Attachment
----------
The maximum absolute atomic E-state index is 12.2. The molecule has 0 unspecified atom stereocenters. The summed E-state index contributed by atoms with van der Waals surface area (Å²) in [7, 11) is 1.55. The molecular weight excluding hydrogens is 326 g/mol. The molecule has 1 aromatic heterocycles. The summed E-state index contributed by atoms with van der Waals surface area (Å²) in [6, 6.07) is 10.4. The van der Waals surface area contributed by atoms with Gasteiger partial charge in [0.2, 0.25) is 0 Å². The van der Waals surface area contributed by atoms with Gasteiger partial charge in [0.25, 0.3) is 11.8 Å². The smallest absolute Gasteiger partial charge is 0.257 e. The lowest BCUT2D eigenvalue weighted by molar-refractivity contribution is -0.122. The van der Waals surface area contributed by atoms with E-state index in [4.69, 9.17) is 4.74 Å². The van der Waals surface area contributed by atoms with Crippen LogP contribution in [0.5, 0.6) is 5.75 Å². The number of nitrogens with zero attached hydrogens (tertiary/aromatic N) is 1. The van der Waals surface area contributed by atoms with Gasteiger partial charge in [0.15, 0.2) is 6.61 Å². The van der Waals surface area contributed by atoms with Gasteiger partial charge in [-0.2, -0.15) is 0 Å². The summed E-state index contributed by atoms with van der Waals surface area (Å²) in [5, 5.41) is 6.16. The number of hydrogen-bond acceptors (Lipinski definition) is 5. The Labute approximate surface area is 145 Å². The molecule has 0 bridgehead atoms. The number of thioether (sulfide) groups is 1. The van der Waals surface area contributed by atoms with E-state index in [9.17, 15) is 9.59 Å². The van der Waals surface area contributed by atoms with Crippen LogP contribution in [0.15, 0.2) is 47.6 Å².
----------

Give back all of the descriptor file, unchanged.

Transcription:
The maximum absolute atomic E-state index is 12.2. The molecule has 0 unspecified atom stereocenters. The summed E-state index contributed by atoms with van der Waals surface area (Å²) in [7, 11) is 1.55. The molecular weight excluding hydrogens is 326 g/mol. The molecule has 1 aromatic heterocycles. The summed E-state index contributed by atoms with van der Waals surface area (Å²) in [6, 6.07) is 10.4. The van der Waals surface area contributed by atoms with Gasteiger partial charge in [0.2, 0.25) is 0 Å². The van der Waals surface area contributed by atoms with Gasteiger partial charge in [0.25, 0.3) is 11.8 Å². The smallest absolute Gasteiger partial charge is 0.257 e. The lowest BCUT2D eigenvalue weighted by molar-refractivity contribution is -0.122. The van der Waals surface area contributed by atoms with E-state index in [4.69, 9.17) is 4.74 Å². The van der Waals surface area contributed by atoms with Crippen LogP contribution in [0.5, 0.6) is 5.75 Å². The number of nitrogens with zero attached hydrogens (tertiary/aromatic N) is 1. The van der Waals surface area contributed by atoms with Gasteiger partial charge in [0.15, 0.2) is 6.61 Å². The van der Waals surface area contributed by atoms with Gasteiger partial charge in [-0.2, -0.15) is 0 Å². The summed E-state index contributed by atoms with van der Waals surface area (Å²) in [5, 5.41) is 6.16. The number of hydrogen-bond acceptors (Lipinski definition) is 5. The Labute approximate surface area is 145 Å². The molecule has 0 bridgehead atoms. The number of thioether (sulfide) groups is 1. The van der Waals surface area contributed by atoms with E-state index in [9.17, 15) is 9.59 Å². The van der Waals surface area contributed by atoms with Crippen LogP contribution in [0.15, 0.2) is 47.6 Å².